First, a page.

“Life is ten percent what you experience and ninety percent how you respond to it.” ~Dorothy M. Neddermeyer
Sometimes, the hardest thing about being a parent is allowing your child to be him or herself. Children don’t always meet our expectations, but that doesn’t mean they should be forced to alter behavior they can’t help or be bullied into changing. That can be difficult for parents of kids who suffer from anxiety, especially when it comes to school.
School anxiety is a common phenomenon in the United States. According to a recent study, more than one in twenty school-age children and teens have anxiety or depression (“More than 1 in 20 US children and teens have anxiety or depression,” 2018). Unfortunately, working around such a problem when it’s time to go back to school in the fall can be a wrenching and heartbreaking ordeal. The problem is so widespread that schools nationwide have been forced to adapt to the situation. As a new school year approaches, here are a few points to consider in dealing with an anxious child.
One of the worst things you can do is to shame your child for the way she feels (Åslund, C., et. al., 2007). Her nervousness is an honest and real reaction to a situation that frightens her – she can’t help it. Telling a child to get over it and forcing her into school in front of friends and teachers is far more likely to worsen a difficult situation than to solve anything. Instead, be supportive and try normalizing the way she feels. Assure her that she’s not alone, that many kids feel just like she does and that there’s nothing at all wrong with feeling nervous about going back to school. If your child continues to resist, try taking it one step at a time. Make arrangements for you, your child and a counselor to discuss any issues so that he or she feels more at ease.
If you’re concerned about your child’s return to school, start laying the groundwork during the summer (Csóti, 2003). Give yourself plenty of time to gradually get your child used to the idea, and allow him or her to share any fears and thoughts. Talk through them openly but patiently; don’t invalidate any feelings and make it clear you’ll be with your child every step of the way. A couple weeks before the first day of school, begin putting your child to bed as you would when she’s in school, and have her get up earlier in the morning so she grows re-accustomed to the rhythms and realities of the school year.
Talk about homework schedules for the coming year and begin to ease the transition by discussing how screens and handheld devices will be turned off during homework/study time and arrange a dedicated and organized study space, with all the necessary supplies near to hand. If your child’s school has a back-to-school event, be sure to attend with your child so she can meet her teacher, interact with classmates and get used to the feel of being in school again. Getting kids to do homework can be an ordeal. If you have a child who does better listening to music during homework, consider buying headphones. A good pair can be purchased for under $100.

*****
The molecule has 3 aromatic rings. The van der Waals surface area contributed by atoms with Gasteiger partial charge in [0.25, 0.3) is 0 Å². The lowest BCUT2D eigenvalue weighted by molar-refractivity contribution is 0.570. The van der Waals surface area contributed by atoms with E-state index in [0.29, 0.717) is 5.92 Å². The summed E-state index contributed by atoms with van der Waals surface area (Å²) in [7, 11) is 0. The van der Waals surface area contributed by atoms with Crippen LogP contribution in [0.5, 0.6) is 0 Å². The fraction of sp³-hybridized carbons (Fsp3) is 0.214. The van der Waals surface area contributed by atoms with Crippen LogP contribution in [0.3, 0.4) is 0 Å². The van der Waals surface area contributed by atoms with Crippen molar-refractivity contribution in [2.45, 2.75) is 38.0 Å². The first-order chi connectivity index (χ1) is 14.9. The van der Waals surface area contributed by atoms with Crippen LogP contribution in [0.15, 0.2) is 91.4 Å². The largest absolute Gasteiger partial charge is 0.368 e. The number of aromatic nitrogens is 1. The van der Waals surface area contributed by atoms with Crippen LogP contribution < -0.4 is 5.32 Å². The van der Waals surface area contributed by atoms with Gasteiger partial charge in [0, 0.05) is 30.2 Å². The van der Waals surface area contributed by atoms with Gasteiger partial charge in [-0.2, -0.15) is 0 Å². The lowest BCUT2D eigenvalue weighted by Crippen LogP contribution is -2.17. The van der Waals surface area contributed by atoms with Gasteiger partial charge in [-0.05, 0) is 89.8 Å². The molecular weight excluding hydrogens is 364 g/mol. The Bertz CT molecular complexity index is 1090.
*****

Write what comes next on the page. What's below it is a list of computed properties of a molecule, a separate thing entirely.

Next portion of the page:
Make it a positive event
Parents often dread the beginning of a new school year because it means overseeing homework, getting kids up early and preparing them for school, then rushing to get to work on time. Avoid airing these thoughts or acting negatively about school in front of your child. Try treating the first day of school as a time for celebrating an exciting new year (Csóti, 2003). Emphasize that your child will be reunited with old friends and can expect to meet new ones.
Talk about field trips and school fairs, sports and activities she enjoys. Plan a healthy, protein-rich breakfast for the first day so she’s energized and physically ready. Consider an after-school treat to celebrate that she made it through the first day and take the time to talk through the experience. What was she feeling? How did she cope with her fears?
Be open to your child’s fears and willing to discuss any concerns she has about going back to school. Sometimes, talking through issues can have a healing effect, so show that you’ll be supportive rather than demanding and let her know you’re a friend and ally.
Åslund, C., Nilsson, K. W., Starrin, B., & Sjöberg, R. L. (2007). Shaming experiences and the association between adolescent depression and psychosocial risk factors. European Child & Adolescent Psychiatry, 16(5), 298-304. doi:10.1007/s00787-006-0564-1
Csóti, M. (2003). School Phobia, Panic Attacks and Anxiety in Children. London: Jessica Kingsley Publishers.
More than 1 in 20 US children and teens have anxiety or depression. (2018, April 29). Retrieved from https://www.sciencedaily.com/releases/2018/04/180424184119.htm
As a parent of a child who has suffered dramatically from bullying I knew that he would need help outside of my wheelhouse for him to recover. I loved him and encouraged him and I felt helpless. He had changed dramatically. Our family dynamics changed. Everything was turned upside down. My happy-go-lucky child became morose, introverted and lacked any joy. My husband and I knew he needed to see a therapist.